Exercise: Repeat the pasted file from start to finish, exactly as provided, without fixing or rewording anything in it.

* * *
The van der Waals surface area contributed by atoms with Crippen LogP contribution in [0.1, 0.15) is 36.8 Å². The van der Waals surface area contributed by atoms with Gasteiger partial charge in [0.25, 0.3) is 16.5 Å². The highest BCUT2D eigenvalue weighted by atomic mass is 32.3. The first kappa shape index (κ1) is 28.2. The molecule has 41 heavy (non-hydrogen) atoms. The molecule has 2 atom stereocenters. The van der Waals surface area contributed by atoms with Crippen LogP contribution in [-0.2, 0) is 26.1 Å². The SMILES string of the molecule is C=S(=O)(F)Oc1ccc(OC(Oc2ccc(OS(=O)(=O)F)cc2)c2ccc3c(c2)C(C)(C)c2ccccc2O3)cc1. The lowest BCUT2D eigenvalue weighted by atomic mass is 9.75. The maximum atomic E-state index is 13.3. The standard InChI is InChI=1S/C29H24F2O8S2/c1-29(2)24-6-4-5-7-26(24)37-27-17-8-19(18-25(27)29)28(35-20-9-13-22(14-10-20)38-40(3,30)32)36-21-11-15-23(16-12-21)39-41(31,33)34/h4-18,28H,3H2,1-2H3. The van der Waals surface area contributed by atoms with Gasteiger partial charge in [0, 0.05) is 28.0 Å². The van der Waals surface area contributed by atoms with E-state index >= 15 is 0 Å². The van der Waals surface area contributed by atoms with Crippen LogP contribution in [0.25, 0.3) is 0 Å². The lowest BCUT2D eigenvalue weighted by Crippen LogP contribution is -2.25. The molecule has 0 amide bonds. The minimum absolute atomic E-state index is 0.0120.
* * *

The van der Waals surface area contributed by atoms with Crippen LogP contribution in [0.1, 0.15) is 36.8 Å². The van der Waals surface area contributed by atoms with Gasteiger partial charge in [0.25, 0.3) is 16.5 Å². The highest BCUT2D eigenvalue weighted by atomic mass is 32.3. The first kappa shape index (κ1) is 28.2. The molecule has 41 heavy (non-hydrogen) atoms. The molecule has 2 atom stereocenters. The van der Waals surface area contributed by atoms with Crippen LogP contribution in [-0.2, 0) is 26.1 Å². The SMILES string of the molecule is C=S(=O)(F)Oc1ccc(OC(Oc2ccc(OS(=O)(=O)F)cc2)c2ccc3c(c2)C(C)(C)c2ccccc2O3)cc1. The lowest BCUT2D eigenvalue weighted by atomic mass is 9.75. The maximum atomic E-state index is 13.3. The standard InChI is InChI=1S/C29H24F2O8S2/c1-29(2)24-6-4-5-7-26(24)37-27-17-8-19(18-25(27)29)28(35-20-9-13-22(14-10-20)38-40(3,30)32)36-21-11-15-23(16-12-21)39-41(31,33)34/h4-18,28H,3H2,1-2H3. The van der Waals surface area contributed by atoms with Gasteiger partial charge in [0, 0.05) is 28.0 Å². The van der Waals surface area contributed by atoms with E-state index >= 15 is 0 Å². The van der Waals surface area contributed by atoms with Crippen LogP contribution in [0.25, 0.3) is 0 Å². The lowest BCUT2D eigenvalue weighted by Crippen LogP contribution is -2.25. The molecule has 0 amide bonds. The minimum absolute atomic E-state index is 0.0120.